Domestic Violence Term Paper

Excerpt from Term Paper :

theories listed, the relative deprivation theory and the general strain theory best explain domestic violence, as well as the high rate of recidivism, despite punishment. However, we should mention in the very beginning that each theory listed best explains a certain category of people, generally divided by income and level of education. The two I have selected are a match for the highest percentage of women batterers.

The relative deprivation theory believes that domestic violence occurs when there is a significant difference in the achievements of each of the members of the couple. In general, in my opinion, these tend to be professional achievements and the theory is best exemplified by those couples where the husband is unemployed or having a job that is not satisfying, while the wife is earning much more than him and is the one contributing most to the family budget.

The relative deprivation theory was actually discussed when referring to the differences between the poor and rich classes and was created as an explanation for rising crime rates in different urban areas. When apply to such a level, the theory includes not only income differences, but also issues such as racial discrimination, inequality of chances, etc.

Let's discuss how this theory works to explain domestic violence. There are two levels of frustration we should consider on behalf of the batterer. First of all, there is the family level I have already mentioned: the woman has a more successful career and earns more money. There are several reasons for the man to feel frustrated. One of them is related to pride. The man has always perceived himself as the provider for the family. In this case, not only does the fact that he no longer provides count, but, additionally, he is provided for.

On the other hand, there is still a general perception in these kind of families that the man needs to have a successful career, as a sine qua non-condition. For the woman, this is not a necessity: she may have a professional career, but it is not part of her 'must job description'.

The elements I have provided in the previous paragraphs form the necessary causality for domestic violence. Indeed, they are enough to "form negative self-feelings and hostility"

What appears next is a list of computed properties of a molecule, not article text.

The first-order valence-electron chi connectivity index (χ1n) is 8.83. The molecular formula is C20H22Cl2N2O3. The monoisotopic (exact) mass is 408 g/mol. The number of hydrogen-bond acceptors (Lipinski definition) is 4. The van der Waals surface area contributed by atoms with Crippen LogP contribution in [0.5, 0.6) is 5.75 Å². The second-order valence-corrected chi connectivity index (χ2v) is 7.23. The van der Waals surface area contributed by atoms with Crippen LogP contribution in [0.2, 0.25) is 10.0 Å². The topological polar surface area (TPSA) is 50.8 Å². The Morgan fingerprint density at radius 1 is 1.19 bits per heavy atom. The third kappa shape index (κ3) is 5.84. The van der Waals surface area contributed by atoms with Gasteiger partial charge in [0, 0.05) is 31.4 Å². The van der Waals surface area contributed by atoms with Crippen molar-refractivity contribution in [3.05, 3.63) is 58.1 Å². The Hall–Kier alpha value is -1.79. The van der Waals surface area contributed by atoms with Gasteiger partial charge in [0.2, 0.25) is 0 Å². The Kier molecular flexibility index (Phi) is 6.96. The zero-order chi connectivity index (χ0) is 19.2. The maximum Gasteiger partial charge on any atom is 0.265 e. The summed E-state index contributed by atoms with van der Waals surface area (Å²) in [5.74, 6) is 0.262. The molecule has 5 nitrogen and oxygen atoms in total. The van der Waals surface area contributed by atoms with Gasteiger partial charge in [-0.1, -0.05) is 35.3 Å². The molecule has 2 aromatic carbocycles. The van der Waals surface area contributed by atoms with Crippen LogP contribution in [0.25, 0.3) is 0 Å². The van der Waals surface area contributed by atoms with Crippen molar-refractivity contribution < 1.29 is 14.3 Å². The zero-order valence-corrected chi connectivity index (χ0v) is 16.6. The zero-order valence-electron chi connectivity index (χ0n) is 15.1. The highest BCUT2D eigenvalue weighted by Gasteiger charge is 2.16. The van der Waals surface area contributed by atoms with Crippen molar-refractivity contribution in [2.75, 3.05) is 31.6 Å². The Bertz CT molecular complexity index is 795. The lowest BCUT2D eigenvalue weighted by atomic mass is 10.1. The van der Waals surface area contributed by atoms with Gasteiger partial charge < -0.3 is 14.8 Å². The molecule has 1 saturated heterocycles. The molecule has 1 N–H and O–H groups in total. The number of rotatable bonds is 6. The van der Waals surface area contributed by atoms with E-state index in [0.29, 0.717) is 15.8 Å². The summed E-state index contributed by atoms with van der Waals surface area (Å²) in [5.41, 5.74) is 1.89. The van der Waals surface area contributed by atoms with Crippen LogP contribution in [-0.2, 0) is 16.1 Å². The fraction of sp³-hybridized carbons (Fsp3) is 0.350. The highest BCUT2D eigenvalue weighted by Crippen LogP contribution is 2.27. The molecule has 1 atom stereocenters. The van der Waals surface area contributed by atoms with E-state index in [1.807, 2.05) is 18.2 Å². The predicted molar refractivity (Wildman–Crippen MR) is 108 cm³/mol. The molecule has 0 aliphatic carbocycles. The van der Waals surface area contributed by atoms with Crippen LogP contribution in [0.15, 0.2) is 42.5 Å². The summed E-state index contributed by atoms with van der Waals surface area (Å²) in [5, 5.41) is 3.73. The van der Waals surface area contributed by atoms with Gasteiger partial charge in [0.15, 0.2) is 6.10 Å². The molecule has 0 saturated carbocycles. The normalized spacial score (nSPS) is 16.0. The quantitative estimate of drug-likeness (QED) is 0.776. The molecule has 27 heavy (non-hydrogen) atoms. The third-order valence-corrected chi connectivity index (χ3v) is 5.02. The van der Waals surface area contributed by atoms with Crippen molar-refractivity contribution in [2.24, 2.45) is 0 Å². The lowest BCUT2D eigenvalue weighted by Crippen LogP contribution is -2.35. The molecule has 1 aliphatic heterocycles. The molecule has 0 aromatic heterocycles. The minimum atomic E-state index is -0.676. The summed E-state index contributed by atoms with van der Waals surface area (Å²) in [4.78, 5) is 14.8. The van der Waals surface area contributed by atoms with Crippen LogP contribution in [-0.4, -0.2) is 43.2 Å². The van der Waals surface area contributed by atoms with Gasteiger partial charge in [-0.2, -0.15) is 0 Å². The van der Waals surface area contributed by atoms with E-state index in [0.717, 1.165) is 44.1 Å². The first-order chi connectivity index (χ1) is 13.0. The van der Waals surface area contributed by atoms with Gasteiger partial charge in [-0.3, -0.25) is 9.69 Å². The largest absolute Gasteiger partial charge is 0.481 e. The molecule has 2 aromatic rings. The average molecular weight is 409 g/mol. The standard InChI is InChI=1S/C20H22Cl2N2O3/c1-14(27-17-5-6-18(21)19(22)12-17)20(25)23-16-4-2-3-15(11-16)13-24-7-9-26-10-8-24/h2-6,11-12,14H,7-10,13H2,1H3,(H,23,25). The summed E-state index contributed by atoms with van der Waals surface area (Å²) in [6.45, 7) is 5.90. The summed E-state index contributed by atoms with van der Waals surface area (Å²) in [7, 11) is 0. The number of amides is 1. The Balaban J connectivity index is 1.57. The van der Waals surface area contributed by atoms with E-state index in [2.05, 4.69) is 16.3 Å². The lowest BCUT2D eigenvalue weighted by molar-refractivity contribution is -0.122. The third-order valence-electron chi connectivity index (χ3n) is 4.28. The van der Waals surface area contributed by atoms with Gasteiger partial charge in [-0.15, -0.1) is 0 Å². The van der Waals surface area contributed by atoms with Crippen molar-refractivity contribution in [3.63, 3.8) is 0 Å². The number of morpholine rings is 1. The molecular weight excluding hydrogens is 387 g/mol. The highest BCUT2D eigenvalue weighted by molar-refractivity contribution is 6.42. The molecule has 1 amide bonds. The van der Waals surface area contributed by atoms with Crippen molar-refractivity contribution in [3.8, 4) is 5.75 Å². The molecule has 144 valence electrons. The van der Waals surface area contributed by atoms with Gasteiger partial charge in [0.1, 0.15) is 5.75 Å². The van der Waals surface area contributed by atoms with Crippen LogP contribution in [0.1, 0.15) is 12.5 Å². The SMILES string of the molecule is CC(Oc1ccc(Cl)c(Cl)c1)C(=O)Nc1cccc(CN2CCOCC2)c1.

. Before turning into domestic violence, the negative self-feelings are likely to pass through alcoholism and deviatory behavior. As for hostility, this obviously contributes straight away at producing a negative climate in the household. From this to actual violence there is but one single step.

The general strain theory is also an excellent explanatory theory in our case, as it "helps identify micro- or individual-level influences of strain"

. I need to emphasize the fact that, in my personal opinion, the theories that explain the formation of violent behavior, leading to domestic violence, on a personal and individual level are best. I will detail in the last paragraphs why I think they apply better than the social theories in this case.

The general strain theory, developed by Robert Agnew, relates criminal behavior to "negative affective states"

. The sources of strain are numerous and we may acknowledge that we come across them in every aspect of our lives. These include failing to achieve certain goals (socially and professionally, in my opinion, and closely linked to the previous theory I have presented), a strong differentiation between one's expectations and his actual achievements (a significant source of stress: where I should be and where I actually am) and the removal of positively values stimuli…

Sources Used in Document:

Bibliography

1. Harmon, Patricia Anne. Why do men batter women? Assessing empathy, self-regard and narcissism levels, and attitudes toward women, men's roles and family of origin experiences among middle to upper class male batterers. Dissertation Abstracts International: Section B: The Sciences & Engineering, Vol 62(12-B), 2002. pp. 6023. U.S.: Univ Microfilms International

2. Chapter 5: Social Structure Theory: Because they are poor

Chapter 5: Social Structure Theory: Because they are poor. Page 143

Ibid.

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